If you fancy a spot of fishing, the River Tyne is not far away, and is hailed as England’s finest salmon river. There are also dace, roach, chubb, pike and sea and rainbow trout to be found. There are several places in the area to indulge in fishing fun.

Hexham Market Town

Hexham Market TownThe town of Hexham is described in one travel guide as an ‘adorable market town’, so a day taking in its unique atmosphere is often high on the list. This is a friendly and thriving artistic community with lots of free exhibitions. Hexham is only two miles away from our self catering cottages, and has a variety of shops, restaurants, pubs and other entertainment venues. In the area you will find 2 golf courses, a Kayak and paddle board accessible river, farmer’s markets and a leisure complex with a gym, swimming pool and bowling alley.

Hadrian’s Wall

Hadrian's WallHexham is in close proximity to Roman monument Hadrian’s Wall, the northern most point of the ancient Roman empire. The colossal wall is believed to have been constructed around the second century, and is designated a UNESCO world heritage site. Impressive full size forts still stand every five miles, and there are also milecastles that were garrisoned and separated by manned turrets.

Hadrian’s Wall stretches for 73 miles from the North Sea to Solway Firth, surrounded by picturesque villages, and with walking and cycling routes aplenty. Within the vicinity are Chesters Roman Fort and Museum, Housesteads Roman Fort and Museum, Corbridge Roman Town and The Sill: National Landscape Discovery Centre. You can also see the well known and much photographed Sycamore Gap tree. Hadrian’s wall is a short drive from our cottages.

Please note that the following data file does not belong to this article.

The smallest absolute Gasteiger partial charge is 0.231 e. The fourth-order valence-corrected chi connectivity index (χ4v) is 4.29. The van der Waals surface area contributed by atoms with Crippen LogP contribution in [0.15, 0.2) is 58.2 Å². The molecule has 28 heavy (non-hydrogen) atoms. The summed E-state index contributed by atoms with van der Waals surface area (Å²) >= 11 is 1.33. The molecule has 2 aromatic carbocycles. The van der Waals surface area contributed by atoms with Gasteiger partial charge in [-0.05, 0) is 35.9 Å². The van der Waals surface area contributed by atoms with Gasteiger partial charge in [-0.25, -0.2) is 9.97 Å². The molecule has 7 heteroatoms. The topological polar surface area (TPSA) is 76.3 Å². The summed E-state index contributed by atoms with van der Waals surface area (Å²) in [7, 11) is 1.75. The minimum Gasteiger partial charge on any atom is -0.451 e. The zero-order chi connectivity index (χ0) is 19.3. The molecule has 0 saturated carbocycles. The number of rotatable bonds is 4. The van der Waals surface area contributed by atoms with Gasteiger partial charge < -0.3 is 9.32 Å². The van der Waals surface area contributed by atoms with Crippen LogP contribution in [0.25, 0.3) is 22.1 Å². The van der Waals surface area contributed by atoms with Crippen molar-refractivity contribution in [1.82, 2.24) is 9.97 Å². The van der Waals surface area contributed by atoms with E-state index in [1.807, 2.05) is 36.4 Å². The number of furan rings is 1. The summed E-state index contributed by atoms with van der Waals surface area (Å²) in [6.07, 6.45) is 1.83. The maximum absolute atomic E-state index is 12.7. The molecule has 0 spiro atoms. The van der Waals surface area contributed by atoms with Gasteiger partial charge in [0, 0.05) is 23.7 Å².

Centuries Old Carvings & Paintings To Discover

Hexham AbbeyHexham Abbey
Hexham Abbey draws visitors from far and wide, and there is so much to see, you should allow at least two hours for your visit. You will find Roman carvings with pagan dedications and intricate vegetal patterns. A Gothic rood stands perpendicular, and there is a Frith stool believed to be from Saxon times. Painted panels from the 1400s adorn the chancel, which represent Christ, the Virgin Mary, the Twelve Apostles and the Dance of Death.

Oldest Prison in England

Hexham Old Gaol
If you fancy seeing the oldest prison in England, how about a trip to Hexham Old Gaol? Thought to have been constructed in 1333 it held prisoners from Middle March Borders and Hexhamshire, [which are also interesting places to see].

You will discover the history of the borders going back to medieval times in Hexham Old Gaol, which is now a museum. There is a wealth of fascinating poetry, literature and music among its collections, relating to the history and culture around the English-Scottish border.

Marvel at war relics from the 15th and 16th centuries such as armour, weapons and objects of local historical interest.

Manor House Transformed Into Castle

Aydon Castle
Built in the 13th-century, Aydon Castle was originally a manor house, until the relationship between the Scottish and the English deteriorated. It was then fortified, and has had a very colourful history. It has been burnt,, reclaimed by rebels and occupied by the Scots, yet still stands relatively undamaged! The building’s interior recreates the 13th century and is very well preserved, and the grounds contain a charming walled orchard.